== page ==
A stop-motion building of the miniature sets
National Geographic, at its core, is dedicated to going out into the world and uncovering amazing new things. It's about putting those new things into a context that helps us better understand our planet, makes us amazed, and stokes our senses of awe and wonderment at the sheer awesomeness of the world we inhabit.
Every year when they put on Expedition Week, all of those things are in the very DNA of the documentaries that they air. This year, in building out the Expedition Week website, they wanted to come up with an experience that would bring alive for visitors the joy of exploring some tiny corner of the real-world, and recreate the excitement of finding something no one else has found before.
The result is Mission Expedition! Serious Game. Take a turn at the helm of a robotic camera-train and drive it through a miniature world that represents the environments from several Expedition Week documentaries. Find tiny artifacts and take just the right picture, and we they mail you the life-size version! It's that simple — go on a miniature adventure into a real-world environment, and you have the chance to return with something amazing, something one-of-a-kind.
Over 200 items are hidden in this tiny world, just waiting to be found. Will you unearth a real-life artifact from ancient Rome? Perhaps you'll discover the 3000 year old scarab-beetle carving from ancient Egypt, or an authentic London newspaper from 1888 reporting on Jack the Ripper. They are all there for the taking... if you can find them!
WASHINGTON, D.C. — March 28, 2011 National Geographic Channel announced the launch of Mission Expedition, an immersive interactive experience inspired by the signature event Expedition Week, literally taking viewers inside the exotic, historic and impossible-to-reach locations featured during the week.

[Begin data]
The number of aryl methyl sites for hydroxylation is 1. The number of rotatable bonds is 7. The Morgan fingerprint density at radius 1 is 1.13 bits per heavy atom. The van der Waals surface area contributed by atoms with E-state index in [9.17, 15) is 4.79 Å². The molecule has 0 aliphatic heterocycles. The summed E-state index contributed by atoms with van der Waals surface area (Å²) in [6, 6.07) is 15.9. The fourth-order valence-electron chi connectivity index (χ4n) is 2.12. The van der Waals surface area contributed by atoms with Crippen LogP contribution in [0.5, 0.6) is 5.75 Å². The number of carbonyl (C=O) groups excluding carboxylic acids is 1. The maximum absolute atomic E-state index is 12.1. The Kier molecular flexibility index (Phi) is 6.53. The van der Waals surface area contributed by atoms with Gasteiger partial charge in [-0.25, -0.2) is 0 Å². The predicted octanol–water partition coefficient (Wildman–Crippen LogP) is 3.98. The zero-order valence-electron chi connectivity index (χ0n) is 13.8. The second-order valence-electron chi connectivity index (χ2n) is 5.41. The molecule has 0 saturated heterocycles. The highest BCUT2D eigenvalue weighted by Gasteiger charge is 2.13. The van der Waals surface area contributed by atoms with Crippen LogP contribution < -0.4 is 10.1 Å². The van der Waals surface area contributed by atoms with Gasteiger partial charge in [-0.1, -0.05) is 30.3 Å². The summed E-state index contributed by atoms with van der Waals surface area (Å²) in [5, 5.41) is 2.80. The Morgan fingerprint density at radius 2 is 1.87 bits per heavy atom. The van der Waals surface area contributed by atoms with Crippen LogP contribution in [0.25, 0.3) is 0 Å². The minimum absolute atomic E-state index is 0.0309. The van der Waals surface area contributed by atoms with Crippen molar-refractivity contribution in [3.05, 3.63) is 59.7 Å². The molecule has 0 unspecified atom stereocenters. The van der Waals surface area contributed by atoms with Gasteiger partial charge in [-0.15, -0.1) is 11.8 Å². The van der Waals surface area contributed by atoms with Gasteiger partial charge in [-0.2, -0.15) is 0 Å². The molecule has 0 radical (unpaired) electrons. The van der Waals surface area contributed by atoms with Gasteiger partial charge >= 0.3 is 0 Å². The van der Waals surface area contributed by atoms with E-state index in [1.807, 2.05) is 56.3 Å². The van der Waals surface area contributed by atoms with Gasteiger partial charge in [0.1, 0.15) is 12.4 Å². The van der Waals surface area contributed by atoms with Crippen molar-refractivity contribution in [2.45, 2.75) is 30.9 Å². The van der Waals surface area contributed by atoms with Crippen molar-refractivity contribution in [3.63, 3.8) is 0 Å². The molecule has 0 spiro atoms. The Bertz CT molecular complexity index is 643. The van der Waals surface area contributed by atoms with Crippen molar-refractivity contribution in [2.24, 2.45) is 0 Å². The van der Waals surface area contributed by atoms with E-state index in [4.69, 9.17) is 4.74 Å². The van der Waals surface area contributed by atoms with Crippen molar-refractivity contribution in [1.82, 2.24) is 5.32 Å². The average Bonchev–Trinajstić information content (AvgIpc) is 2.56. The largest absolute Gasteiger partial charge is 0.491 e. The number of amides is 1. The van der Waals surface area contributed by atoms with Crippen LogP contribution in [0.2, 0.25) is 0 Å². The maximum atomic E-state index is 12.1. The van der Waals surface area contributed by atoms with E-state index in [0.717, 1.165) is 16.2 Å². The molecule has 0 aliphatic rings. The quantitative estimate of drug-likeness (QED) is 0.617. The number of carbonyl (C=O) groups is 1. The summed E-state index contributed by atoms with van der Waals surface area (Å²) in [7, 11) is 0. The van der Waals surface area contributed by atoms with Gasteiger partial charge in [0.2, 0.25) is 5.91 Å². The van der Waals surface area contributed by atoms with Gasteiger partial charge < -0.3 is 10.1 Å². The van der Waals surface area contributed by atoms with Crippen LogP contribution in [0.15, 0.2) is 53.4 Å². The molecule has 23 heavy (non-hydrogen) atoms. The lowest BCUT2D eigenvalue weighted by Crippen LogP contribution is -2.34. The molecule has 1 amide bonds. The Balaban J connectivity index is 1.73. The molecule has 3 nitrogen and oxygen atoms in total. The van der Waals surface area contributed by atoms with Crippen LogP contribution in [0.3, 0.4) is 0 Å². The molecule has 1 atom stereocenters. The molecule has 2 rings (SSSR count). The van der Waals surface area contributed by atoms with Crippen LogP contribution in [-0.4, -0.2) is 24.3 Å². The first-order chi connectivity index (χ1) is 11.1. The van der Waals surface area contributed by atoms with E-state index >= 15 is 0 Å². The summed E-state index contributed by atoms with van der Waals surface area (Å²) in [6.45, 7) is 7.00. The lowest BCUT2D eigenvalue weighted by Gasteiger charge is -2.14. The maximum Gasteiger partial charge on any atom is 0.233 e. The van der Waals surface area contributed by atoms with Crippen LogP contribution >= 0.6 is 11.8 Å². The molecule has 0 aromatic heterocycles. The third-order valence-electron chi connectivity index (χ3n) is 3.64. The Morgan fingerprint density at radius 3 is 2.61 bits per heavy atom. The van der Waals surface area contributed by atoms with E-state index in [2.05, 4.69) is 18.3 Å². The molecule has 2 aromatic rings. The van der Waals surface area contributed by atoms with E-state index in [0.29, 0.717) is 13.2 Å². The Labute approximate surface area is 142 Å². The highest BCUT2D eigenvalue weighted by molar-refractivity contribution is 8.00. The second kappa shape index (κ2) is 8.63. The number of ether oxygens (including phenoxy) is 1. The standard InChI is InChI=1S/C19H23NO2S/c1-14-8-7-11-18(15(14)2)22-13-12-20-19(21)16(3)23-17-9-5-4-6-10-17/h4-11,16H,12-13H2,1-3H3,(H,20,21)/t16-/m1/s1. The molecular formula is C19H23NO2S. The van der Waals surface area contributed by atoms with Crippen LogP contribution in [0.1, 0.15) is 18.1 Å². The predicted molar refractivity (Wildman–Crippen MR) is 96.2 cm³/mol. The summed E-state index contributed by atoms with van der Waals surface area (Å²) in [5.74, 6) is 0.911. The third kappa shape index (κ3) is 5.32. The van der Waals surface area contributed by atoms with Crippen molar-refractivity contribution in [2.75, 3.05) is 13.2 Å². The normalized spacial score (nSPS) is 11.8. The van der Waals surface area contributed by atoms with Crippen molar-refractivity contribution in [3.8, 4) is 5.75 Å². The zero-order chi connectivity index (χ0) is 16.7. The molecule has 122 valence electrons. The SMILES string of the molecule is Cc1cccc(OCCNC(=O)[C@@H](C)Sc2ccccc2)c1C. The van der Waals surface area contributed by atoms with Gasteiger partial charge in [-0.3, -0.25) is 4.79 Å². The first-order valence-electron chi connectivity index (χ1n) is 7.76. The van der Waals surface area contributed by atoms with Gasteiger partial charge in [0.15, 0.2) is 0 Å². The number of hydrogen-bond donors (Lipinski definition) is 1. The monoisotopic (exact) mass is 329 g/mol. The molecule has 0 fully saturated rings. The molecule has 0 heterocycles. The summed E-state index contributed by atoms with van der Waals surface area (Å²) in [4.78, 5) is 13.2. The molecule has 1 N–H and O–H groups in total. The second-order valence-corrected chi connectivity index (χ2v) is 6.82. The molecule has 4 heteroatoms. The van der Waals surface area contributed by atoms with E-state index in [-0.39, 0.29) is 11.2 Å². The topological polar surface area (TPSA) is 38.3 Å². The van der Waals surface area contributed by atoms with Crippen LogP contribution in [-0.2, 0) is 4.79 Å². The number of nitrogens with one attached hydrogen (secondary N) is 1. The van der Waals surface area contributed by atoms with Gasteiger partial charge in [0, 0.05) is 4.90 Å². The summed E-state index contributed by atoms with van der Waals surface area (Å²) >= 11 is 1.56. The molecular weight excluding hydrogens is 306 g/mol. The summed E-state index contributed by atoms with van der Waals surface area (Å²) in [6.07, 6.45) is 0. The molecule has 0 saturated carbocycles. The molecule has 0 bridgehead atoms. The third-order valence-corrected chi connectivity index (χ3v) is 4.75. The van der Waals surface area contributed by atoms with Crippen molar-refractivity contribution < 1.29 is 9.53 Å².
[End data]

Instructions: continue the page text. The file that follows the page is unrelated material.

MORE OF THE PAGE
Beginning Monday, March 28, and continuing through Saturday, April 9, viewers can log on to http://www.natgeotv.com/expedition between the hours of 2 p.m. and 2 a.m. EDT to line up to control the strategically placed state-of-the-art telepresence cameras attached to a moving model train. For up to 60 seconds, each participant will get an individual turn to navigate through miniature sets of a remote Papua New Guinean village populated by cannibals, Victorian London during the time of Jack the Ripper, the Himalayan Mountains where Yeti sightings have been reported and the Roman Coliseum during the gladiator era.
The robotic camera train, which travels on a track that snakes throughout the miniature sets, will allow viewers to drive and participate in a photo safari in search of tiny hidden artifacts within each location for a chance to take home a piece of history. Participants have up to 60 seconds to navigate through the set and take a picture of what they deem the most valuable artifact they encounter. If the captured image turns out to be one of the hidden artifacts of the day, the viewer will be notified and the artifact will be delivered from the Mission Expedition set directly to the viewer’s home. Nearly 200 of the featured miniature artifacts are stand-ins for life-sized items — totaling more than $10K in value — tied to the themes of Expedition Week, including a life-sized inflatable tiger, a replica of an ichthyosaur snout fossil, a copy of an 1888 London newspaper with Jack the Ripper headlines, a 3,000-year-old Egyptian scarab beetle and a bronze bust from ancient Rome. Artifacts will be rotated throughout the set during each live play period.